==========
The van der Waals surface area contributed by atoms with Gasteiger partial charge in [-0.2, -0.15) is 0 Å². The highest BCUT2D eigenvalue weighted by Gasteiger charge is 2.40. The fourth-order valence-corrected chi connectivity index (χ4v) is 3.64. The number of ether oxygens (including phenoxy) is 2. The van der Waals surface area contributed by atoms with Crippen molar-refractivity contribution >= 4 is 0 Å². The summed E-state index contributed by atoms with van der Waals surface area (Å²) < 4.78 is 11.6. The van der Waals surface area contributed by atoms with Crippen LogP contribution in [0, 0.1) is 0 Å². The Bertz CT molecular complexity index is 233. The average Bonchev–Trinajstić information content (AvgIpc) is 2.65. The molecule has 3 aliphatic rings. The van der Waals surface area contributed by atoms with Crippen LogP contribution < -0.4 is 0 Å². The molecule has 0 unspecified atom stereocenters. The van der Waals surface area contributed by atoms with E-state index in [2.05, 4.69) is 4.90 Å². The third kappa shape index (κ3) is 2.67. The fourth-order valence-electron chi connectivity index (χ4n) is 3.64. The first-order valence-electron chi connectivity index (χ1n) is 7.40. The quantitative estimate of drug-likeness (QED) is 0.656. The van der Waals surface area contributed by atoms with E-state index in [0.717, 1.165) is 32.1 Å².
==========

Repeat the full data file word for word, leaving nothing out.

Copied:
The van der Waals surface area contributed by atoms with Gasteiger partial charge in [-0.2, -0.15) is 0 Å². The highest BCUT2D eigenvalue weighted by Gasteiger charge is 2.40. The fourth-order valence-corrected chi connectivity index (χ4v) is 3.64. The number of ether oxygens (including phenoxy) is 2. The van der Waals surface area contributed by atoms with Crippen molar-refractivity contribution >= 4 is 0 Å². The summed E-state index contributed by atoms with van der Waals surface area (Å²) < 4.78 is 11.6. The van der Waals surface area contributed by atoms with Crippen LogP contribution in [0, 0.1) is 0 Å². The Bertz CT molecular complexity index is 233. The average Bonchev–Trinajstić information content (AvgIpc) is 2.65. The molecule has 3 aliphatic rings. The van der Waals surface area contributed by atoms with Crippen LogP contribution < -0.4 is 0 Å². The molecule has 0 unspecified atom stereocenters. The van der Waals surface area contributed by atoms with E-state index in [2.05, 4.69) is 4.90 Å². The third kappa shape index (κ3) is 2.67. The fourth-order valence-electron chi connectivity index (χ4n) is 3.64. The first-order valence-electron chi connectivity index (χ1n) is 7.40. The quantitative estimate of drug-likeness (QED) is 0.656. The van der Waals surface area contributed by atoms with E-state index in [0.717, 1.165) is 32.1 Å².